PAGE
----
Tumour Movement in Proton Therapy: Solutions and Remaining Questions: A Review
AbstractMovement of tumours, mostly by respiration, has been a major problem for treating lung cancer, liver tumours and other locations in the abdomen and thorax. Organ motion is indeed one component of geometrical uncertainties that includes delineation and target definition uncertainties, microscopic disease and setup errors. At present, minimising motion seems to be the easiest to implement in clinical practice. If combined with adaptive approaches to correct for gradual anatomical variations, it may be a practical strategy. Other approaches such as repainting and tracking could increase the accuracy of proton therapy delivery, but advanced 4D solutions are needed. Moreover, there is a need to perform clinical studies to investigate which approach is the best in a given clinical situation. The good news is that existing and emerging technology and treatment planning systems as will without doubt lead in the forthcoming future to practical solutions to tackle intra-fraction motion in proton therapy. These developments may also improve motion management in photon therapy as well. View Full-Text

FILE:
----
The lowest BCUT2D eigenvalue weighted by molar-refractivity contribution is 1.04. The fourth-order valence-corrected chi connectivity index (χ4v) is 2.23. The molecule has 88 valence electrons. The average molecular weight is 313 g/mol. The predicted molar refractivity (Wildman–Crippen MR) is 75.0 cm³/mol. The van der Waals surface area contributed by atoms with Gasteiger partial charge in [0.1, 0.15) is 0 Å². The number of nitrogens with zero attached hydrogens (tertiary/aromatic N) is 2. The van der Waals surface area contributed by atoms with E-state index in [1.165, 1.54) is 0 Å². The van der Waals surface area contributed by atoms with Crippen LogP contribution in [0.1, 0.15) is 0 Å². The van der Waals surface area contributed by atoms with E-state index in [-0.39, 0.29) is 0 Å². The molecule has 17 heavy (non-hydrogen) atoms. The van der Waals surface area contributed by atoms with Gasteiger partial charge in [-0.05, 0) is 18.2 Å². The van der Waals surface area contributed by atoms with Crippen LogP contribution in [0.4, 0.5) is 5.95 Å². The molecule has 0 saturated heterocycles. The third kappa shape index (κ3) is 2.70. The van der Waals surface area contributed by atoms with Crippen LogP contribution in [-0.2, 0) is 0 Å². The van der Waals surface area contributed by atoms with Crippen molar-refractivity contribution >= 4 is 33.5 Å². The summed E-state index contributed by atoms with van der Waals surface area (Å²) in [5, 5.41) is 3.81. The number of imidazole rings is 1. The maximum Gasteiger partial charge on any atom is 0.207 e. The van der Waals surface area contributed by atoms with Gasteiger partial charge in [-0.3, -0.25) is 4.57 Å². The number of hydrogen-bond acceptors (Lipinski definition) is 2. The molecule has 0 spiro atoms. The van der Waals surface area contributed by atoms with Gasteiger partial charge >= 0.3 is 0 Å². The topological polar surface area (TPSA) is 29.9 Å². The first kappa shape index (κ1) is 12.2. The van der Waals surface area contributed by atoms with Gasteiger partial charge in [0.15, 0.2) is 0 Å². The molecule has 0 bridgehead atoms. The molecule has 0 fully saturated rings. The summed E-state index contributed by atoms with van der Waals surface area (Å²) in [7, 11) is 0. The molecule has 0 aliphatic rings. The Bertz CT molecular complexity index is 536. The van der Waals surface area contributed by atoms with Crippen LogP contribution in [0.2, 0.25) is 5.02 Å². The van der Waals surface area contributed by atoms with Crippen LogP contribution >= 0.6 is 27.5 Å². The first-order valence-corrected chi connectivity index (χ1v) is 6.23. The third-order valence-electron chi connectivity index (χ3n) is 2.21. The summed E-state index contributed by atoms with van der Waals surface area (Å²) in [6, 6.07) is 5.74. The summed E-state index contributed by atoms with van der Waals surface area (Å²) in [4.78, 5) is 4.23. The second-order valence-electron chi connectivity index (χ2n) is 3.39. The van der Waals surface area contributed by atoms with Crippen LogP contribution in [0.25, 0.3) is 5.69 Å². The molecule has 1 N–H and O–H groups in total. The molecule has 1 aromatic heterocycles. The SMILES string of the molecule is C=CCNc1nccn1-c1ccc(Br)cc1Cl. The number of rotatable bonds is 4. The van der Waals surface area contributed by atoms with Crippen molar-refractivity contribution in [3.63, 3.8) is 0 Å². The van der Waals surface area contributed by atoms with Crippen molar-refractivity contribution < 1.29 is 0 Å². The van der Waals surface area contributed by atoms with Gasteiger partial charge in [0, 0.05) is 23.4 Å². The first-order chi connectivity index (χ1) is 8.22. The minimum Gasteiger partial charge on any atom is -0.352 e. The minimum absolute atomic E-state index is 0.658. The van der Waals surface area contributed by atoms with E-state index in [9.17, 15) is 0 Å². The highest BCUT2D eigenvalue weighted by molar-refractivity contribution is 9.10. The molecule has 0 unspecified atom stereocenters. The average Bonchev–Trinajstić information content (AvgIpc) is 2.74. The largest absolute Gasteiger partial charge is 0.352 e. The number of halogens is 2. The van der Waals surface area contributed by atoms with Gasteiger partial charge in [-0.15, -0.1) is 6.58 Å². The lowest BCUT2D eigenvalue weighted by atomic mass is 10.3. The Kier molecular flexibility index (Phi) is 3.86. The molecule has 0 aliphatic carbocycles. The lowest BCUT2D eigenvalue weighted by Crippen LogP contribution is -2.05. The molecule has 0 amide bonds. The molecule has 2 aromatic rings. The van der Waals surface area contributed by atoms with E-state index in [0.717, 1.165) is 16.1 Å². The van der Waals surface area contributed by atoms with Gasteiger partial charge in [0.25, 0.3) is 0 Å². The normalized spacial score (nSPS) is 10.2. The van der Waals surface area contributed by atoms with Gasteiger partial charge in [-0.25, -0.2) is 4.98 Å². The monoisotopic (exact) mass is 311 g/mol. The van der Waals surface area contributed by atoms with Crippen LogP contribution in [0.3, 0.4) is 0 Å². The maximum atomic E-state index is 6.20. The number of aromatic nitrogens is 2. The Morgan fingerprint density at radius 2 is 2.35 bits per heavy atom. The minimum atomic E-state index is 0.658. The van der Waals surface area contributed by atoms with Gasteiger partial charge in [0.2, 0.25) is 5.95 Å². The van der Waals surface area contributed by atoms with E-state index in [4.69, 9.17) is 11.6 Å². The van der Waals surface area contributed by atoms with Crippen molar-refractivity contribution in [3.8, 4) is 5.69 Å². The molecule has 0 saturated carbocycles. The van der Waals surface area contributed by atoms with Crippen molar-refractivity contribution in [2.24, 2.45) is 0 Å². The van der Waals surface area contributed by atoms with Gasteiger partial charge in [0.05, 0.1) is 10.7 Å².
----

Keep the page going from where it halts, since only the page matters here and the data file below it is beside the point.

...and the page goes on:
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De Ruysscher, D.; Sterpin, E.; Haustermans, K.; Depuydt, T. Tumour Movement in Proton Therapy: Solutions and Remaining Questions: A Review. Cancers 2015, 7, 1143-1153.
De Ruysscher D, Sterpin E, Haustermans K, Depuydt T. Tumour Movement in Proton Therapy: Solutions and Remaining Questions: A Review. Cancers. 2015; 7(3):1143-1153.Chicago/Turabian Style
De Ruysscher, Dirk; Sterpin, Edmond; Haustermans, Karin; Depuydt, Tom. 2015. "Tumour Movement in Proton Therapy: Solutions and Remaining Questions: A Review." Cancers 7, no. 3: 1143-1153.